The Ritz Herald
The C Reactor is one of the five nuclear reactors at the Savannah River Site, all of which no longer function as reactors. © Michael Pronzato

Sick Nuclear Workers Are Getting Caught Up in Administrative Loopholes

On anniversary of historic law, legal expert James Faller signs on to help nearly 500 sick nuclear workers

Published on June 27, 2020

20 years ago, President Bill Clinton signed into law the Energy Employees Occupational Illness Compensation Program Act of 2000 (See parts of Executive Order 13179 below)

Due to bureaucratic red tape, thousands of former nuclear workers will die fighting for money.

Compensation claims are to help offset lack of employment, medical bills, and family needs.

Gary Vanderboegh formed the Commonwealth Environmental Services, LLC company in 2007, after becoming a whistleblower about toxic working conditions—and– getting terminated by a contractor at the Paducah, Kentucky Department of Energy Diffusion Plant.

He is working to help 480 cancer-stricken, sick nuclear workers– like himself– navigate through the complicated filing process and administration appeals and hearings.

However, Vanderboegh has terminal Beryllium cancer, he says contracted at the Kentucky plant while working there for 14 years. “Our team cleaned radioactive machinery and breathed in beryllium dust and other vapors,” said the Kentucky native.

“Like so many other former DOE workers, Gary is facing diminishing abilities and asked me to take the lead to make his client’s families whole,” said civil rights legal expert James Faller, who has a long history of working with the “underdog”—such as falsely convicted prisoners.

Faller’s based in Augusta, Georgia near the Savannah River Nuclear Site. He’s helping Harvey Reif—who worked at SRS for many years and developed kidney cancer in 2004 while working at a DOE site and then pancreatic cancer. He was out of work for 2 years from his highly paid consulting work at nuclear plants.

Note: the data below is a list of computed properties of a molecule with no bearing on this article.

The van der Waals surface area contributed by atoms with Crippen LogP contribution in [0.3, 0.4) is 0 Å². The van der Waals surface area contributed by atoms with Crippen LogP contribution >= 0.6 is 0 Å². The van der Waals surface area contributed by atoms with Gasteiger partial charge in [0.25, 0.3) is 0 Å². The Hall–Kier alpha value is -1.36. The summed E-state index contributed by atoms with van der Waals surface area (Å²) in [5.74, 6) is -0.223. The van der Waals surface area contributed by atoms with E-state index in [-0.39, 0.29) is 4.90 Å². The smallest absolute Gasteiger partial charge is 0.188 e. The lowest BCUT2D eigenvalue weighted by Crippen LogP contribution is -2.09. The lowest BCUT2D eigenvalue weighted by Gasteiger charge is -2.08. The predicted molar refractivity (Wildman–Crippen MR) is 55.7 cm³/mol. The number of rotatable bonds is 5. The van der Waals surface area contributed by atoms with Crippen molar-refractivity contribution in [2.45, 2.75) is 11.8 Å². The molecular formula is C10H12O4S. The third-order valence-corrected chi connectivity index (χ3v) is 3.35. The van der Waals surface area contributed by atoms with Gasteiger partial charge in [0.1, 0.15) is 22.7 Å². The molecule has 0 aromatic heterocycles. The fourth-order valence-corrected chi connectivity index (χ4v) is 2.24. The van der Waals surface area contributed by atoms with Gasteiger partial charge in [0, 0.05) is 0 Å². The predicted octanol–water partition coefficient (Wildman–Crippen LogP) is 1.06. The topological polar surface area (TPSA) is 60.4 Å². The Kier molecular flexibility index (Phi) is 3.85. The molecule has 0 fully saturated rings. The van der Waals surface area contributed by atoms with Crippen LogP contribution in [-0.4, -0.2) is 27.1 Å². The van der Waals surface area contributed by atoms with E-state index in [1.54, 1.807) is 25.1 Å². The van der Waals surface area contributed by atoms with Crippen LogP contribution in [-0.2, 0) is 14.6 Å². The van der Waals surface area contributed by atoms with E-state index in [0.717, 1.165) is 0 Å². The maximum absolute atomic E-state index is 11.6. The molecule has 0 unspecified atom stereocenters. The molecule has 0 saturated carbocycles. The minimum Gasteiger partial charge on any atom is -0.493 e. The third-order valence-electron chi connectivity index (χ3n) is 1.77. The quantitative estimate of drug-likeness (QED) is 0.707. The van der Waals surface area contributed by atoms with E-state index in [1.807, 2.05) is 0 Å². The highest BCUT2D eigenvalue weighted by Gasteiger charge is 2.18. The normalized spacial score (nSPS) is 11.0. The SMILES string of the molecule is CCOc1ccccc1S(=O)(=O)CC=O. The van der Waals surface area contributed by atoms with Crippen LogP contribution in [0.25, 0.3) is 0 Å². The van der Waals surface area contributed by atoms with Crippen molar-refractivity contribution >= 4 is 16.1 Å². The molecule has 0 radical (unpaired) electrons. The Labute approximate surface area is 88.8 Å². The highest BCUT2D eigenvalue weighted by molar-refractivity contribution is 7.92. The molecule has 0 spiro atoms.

“According to letters from 4 physicians…that tended to me and cared for me, these cancers can be directly related to my work environment,” said Reif

Faller sees a pattern in his research that sick nuclear workers are getting caught up in administrative loopholes. He intends to hold officials accountable at powerful, federal government offices.

Executive Order 13179 clearly states, “Thousands of these courageous Americans, however, paid a high price for their service, developing disabling or fatal illnesses as a result of exposure to beryllium, ionizing radiation, and other hazards unique to nuclear weapons production and testing. Too often, these workers were neither adequately protected from, nor informed of, the occupational hazards to which they were exposed.”This order sets out agency responsibilities to accomplish these goals, building on the Administration’s articulated principles and the framework set forth in the Energy Employees Occupational Illness Compensation Program Act of 2000. The Departments of Labor, Health and Human Services, and Energy shall be responsible for developing and implementing actions under the Act to compensate these workers and their families in a manner that is compassionate, fair, and timely. Other Federal agencies, as appropriate, shall assist in this effort.”

“We want them to go back and investigate every claim and ensure compensation to the intent of the order signed in 2000. They are not following the law,” added Faller.

Executive Editor